2.2.3. Characterization
2.2.4. SEM and EDX Analysis

Figures 1, 2, 3, and 4 show the surface morphology and EDX analysis of MCM-41, 10, 20, and 30 mol% of ceric ion loaded MCM-41. The particle size of the Ce containing MCM-41 material was ranging from 200 to 350 nm. Here, the size of the nanoparticles decreased compared to the particle size of normal MCM-41. This may be attributed to the addition of ceric ion onto MCM-41 which prevents the agglomeration of the particles. The EDX analysis result shows the presence of cerium, oxygen, and silicon at 21.59 wt%, 41.87 wt%, and 36.54 wt%, respectively, which proves the formation of ceric ion functionalized MCM-41. SEM micrographs for the calcined blank MCM-41 along with the 10 mol% Ce-MCM-41, 20 mol% Ce-MCM-41, and 30 mol% Ce-MCM-41 composites are shown in Figures 1, 2, 3, and 4, respectively. Spherical particles formation was observed for the MCM-41 material, and this spherical morphology was preserved for the composite materials.

2.3. General Synthetic Procedure for the Preparation of DHPM Derivatives (4a–v)

A mixture of aldehyde (1 mmol), β-ketoester (1 mmol), urea or thiourea (1.5 mmol), and Ce-MCM-41 (100 mg) was finely ground and heated at 80°C for specified time. After the reaction, the crude product from the reaction mixture was dissolved in hot ethanol and the catalyst was separated by filtration. The filtrate was suspended in water to precipitate the resulting product. The solid product was then crystallized from hot ethanol.

2.4. General Synthetic Procedure for the Preparation of Bis-DHPM Derivatives (5a–d)

A mixture of bis-aldehyde (1 mmol), β-ketoester (2 mmol), urea or thiourea (3 mmol), and Ce-MCM-41 (100 mg) was finely ground and heated at 80°C for specified time. After the reaction, the pure product can be discovered by the above procedure.

2.5. Product Characterization

All the mono- and bis-dihydropyridimin-2-one or pyrimidine-2-thione derivatives are known and were characterized by their m.p., IR, 1H, and 13C-NMR spectral data.

2.6. Reusability

After completion of the reaction, the catalyst recovered by simple filtration from the reaction mixture was repeatedly washed with ethanol and the catalyst was reused after activation for successive experiments under similar reaction conditions.

3. Results and Discussion

Biginelli reaction deals with the condensation of aldehydes and 1,3-dicarbonyl compounds with urea leading to the formation of dihydropyrimidinone (DHPM) derivatives (Scheme 1).


Initially, we have tried to carry out the condensation of benzaldehyde, ethyl acetoacetate, and urea in various organic solvents under reflux conditions using 100 mg of 20 mol% of ceric ion loaded MCM-41 as a catalyst. Due to the environmental concerns, we have tried this reaction under solvent-free conditions also. Among the different organic solvents studied, no major difference was observed in the yields of the products, but the solvent-free conditions remained to be the best in terms of reaction time and yield. This may be due to the close proximity of substrates in the solid state reactions rather than in solvent medium (Table 1).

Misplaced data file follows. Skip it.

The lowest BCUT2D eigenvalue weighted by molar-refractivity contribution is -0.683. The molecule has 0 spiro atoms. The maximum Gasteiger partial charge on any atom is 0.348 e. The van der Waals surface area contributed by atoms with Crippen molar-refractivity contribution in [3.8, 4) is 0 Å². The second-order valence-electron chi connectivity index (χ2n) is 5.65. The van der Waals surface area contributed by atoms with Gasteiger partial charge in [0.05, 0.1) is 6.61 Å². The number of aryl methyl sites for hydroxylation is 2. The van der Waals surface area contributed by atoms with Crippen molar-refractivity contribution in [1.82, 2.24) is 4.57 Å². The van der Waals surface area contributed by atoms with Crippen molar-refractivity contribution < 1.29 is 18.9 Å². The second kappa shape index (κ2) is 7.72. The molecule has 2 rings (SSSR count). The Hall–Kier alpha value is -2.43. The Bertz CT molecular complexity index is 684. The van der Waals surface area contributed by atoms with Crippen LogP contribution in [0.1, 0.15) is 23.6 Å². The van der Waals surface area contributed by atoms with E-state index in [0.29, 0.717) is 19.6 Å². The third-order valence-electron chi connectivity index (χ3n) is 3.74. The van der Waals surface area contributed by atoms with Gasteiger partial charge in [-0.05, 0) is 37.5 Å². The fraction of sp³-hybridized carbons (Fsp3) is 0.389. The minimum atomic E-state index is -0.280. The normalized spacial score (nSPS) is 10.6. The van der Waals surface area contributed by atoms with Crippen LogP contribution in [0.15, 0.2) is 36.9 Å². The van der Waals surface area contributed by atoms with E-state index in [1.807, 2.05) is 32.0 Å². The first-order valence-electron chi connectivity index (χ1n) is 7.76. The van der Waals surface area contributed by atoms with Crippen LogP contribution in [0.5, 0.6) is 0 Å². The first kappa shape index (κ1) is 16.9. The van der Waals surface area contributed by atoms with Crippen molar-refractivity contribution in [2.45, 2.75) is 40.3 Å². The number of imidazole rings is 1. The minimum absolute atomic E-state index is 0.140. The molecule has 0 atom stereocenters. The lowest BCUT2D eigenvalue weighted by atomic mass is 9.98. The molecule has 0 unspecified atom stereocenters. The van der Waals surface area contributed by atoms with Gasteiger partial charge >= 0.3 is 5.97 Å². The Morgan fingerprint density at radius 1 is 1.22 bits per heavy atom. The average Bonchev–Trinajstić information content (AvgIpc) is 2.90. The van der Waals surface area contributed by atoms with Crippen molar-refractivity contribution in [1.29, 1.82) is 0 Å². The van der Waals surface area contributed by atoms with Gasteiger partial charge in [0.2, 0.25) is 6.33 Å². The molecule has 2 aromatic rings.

S. no.CatalystSolventTime (h)Yieldb (%)

7Ce-MCM-41Solvent free1.094

Condensation of benzaldehyde, EAA, and urea with 20 mol% of Ce-MCM-41 (100 mg).
bIsolated yield.

Biginelli reaction of benzaldehyde, ethyl acetoacetate, and urea under the described reaction conditions did not proceed in the absence of catalyst, whereas in the presence of 10 mol% ceric ion loaded MCM-41 as catalyst under classical heating resulted in 39% of yield even after longer reaction time, indicating that ceric ion is the main promoter for this reaction. Maximum amount of conversion has been achieved by using 20 mol% of ceric ion loaded MCM-41 as a catalyst.

Impressed by the high conversion, we have carried out the above reaction using terephthalaldehyde instead of other monoaromatic aldehydes, with ethyl or methyl acetoacetate and urea or thiourea under same reaction conditions where the yield of about 78–85% has been achieved (Scheme 2).


The mechanism for Biginelli condensation is well reported in the literature [9]. With supported reagent, the proposed mechanism for the Biginelli reaction may involve the solid acid catalyzed formation of an intermediate of the type I from aldehyde and urea components. Interception of the iminium ion by ethyl acetoacetate produces an open chain ureide II which subsequently cylices to the dihydropyrimidinones III (Figure 5).

3.1. Effect of Reaction Temperature

To evaluate the effect of reaction temperature, Biginelli condensation of benzaldehyde, urea, and ethyl acetoacetate in the presence of Ce-MCM-41 was carried out at different temperatures. At room temperature the reaction rate was found to be very slow and was increased with increase in temperature. At 80°C, the maximum reaction rate was observed and further increase in temperature did not show any significant raise on the yields (Tables 2 and 3).

S. no. ProductTime (h)Yield (%)b


Ce-MCM-41 catalyzed Biginelli reaction under solvent-free conditions.
bIsolated yields.

S. no. ProductTime (h)Yield (%)b


Ce-MCM-41 catalyzed Biginelli reaction under solvent-free conditions.
bIsolated yields.